Toward the end of “The Art of Good Cooking” there’s a small dessert section where my grandmother explains that since she had already written an entire book on cakes and other baked desserts (“The Art of Fine Baking”), the few dessert recipes provided would focus mainly on fruits, flans, and creams.
I was surprised by the number of recipes that used not only strong liqueur but a fairly large amount. From what I understand, liqueur flavored desserts were more popular in the 1960′s than they are today. Now, liqueurs and liquors are used in just a handful of popular desserts and the difference between the two is much less distinguishable. Liqueurs are traditionally fruit flavored sweet alcohols, usually with lower alcohol content, while liquors are straight alcohols. Today liquors are often flavored (i.e. raspberry vodka) as well, making the two very similar.
The book describes such desserts as Pineapple with Kirsch, Baked Pears in Orange Sauce (Cointreau), and Frozen Raspberry Mousse (Kirsch). These seem strong and less appealing today where few popular liqueur flavored desserts such as tiramisu, rum cake, baked Alaska, and bananas foster remain.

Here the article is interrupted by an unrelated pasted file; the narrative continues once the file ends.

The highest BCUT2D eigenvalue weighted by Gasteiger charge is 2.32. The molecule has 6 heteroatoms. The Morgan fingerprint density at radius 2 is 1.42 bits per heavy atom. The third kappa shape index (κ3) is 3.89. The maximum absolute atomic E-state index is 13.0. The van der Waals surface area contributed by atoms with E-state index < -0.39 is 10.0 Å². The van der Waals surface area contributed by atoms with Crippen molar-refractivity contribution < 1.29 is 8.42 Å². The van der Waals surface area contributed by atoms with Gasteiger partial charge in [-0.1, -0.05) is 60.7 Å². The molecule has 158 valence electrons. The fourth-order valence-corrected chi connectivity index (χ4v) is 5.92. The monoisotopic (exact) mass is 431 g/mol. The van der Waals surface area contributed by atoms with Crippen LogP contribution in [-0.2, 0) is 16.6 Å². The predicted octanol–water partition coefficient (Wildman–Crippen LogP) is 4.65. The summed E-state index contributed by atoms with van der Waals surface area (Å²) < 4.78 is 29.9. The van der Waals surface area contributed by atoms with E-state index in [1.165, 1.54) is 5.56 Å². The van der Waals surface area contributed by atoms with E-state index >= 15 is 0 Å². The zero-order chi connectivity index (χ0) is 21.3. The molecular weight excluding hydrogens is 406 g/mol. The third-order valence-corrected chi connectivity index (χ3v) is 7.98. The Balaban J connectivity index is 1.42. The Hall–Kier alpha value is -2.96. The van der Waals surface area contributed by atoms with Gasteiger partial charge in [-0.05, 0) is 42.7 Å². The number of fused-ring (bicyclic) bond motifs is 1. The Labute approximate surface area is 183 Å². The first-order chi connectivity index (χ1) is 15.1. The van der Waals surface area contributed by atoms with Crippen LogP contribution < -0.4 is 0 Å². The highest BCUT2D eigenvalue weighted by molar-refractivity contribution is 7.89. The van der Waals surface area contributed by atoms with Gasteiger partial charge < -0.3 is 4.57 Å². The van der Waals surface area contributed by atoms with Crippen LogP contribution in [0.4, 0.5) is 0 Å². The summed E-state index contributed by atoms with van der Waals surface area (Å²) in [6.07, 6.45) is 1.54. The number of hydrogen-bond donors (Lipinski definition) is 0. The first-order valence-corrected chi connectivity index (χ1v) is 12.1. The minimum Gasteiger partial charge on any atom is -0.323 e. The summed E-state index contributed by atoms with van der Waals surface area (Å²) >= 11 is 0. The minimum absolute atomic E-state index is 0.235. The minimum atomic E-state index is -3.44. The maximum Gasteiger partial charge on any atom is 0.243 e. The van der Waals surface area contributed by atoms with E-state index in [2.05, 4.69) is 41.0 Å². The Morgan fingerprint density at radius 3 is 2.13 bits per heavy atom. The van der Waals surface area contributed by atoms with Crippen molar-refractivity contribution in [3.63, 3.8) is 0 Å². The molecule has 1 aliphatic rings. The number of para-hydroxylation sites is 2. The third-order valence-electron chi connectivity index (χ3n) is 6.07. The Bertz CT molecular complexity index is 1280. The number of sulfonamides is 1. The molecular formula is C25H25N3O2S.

One recipe struck me as particularly strange and out of place; it’s titled “My Husbands Favorite Dessert” and consists of poached canned baby pears drowned in cognac. That’s it. No whipping, no beating, no baking, no piping, no rolling, no mixing, or any slightly fancy pastry technique at all. Since her books were normally somewhat formal, this perplexed me. I decided to ask my father. Before I could finish explaining the details of the recipe, my father began chuckling. He recalled my grandfather taking canned peaches or pears and dumping whatever alcohol on hand on top, hardly a gourmet dessert but more of an excuse to drink cognac or whatever alcohol was available.
Unless you really enjoy the taste of alcohol or you are hoping to catch a buzz, some of these old fashioned liqueur flavored desserts just don’t seem worth it. I personally believe that liqueur only has a place in uncooked desserts if it enhances the flavor in some way. For example, coffee liqueur enhances the espresso soaked lady fingers in tiramisu. Rum in a coconut rum cake adds to the sweetness and overall tropical aroma of the cake. And the delicate orange flavor of Grand Marnier adds a sweet citrus flavor to the rich chocolate velvet cake made here.
Of course, there’s always the reasoning that adding liqueur to an uncooked dessert will give you a buzz or get you a little tipsy but then why not just have a drink?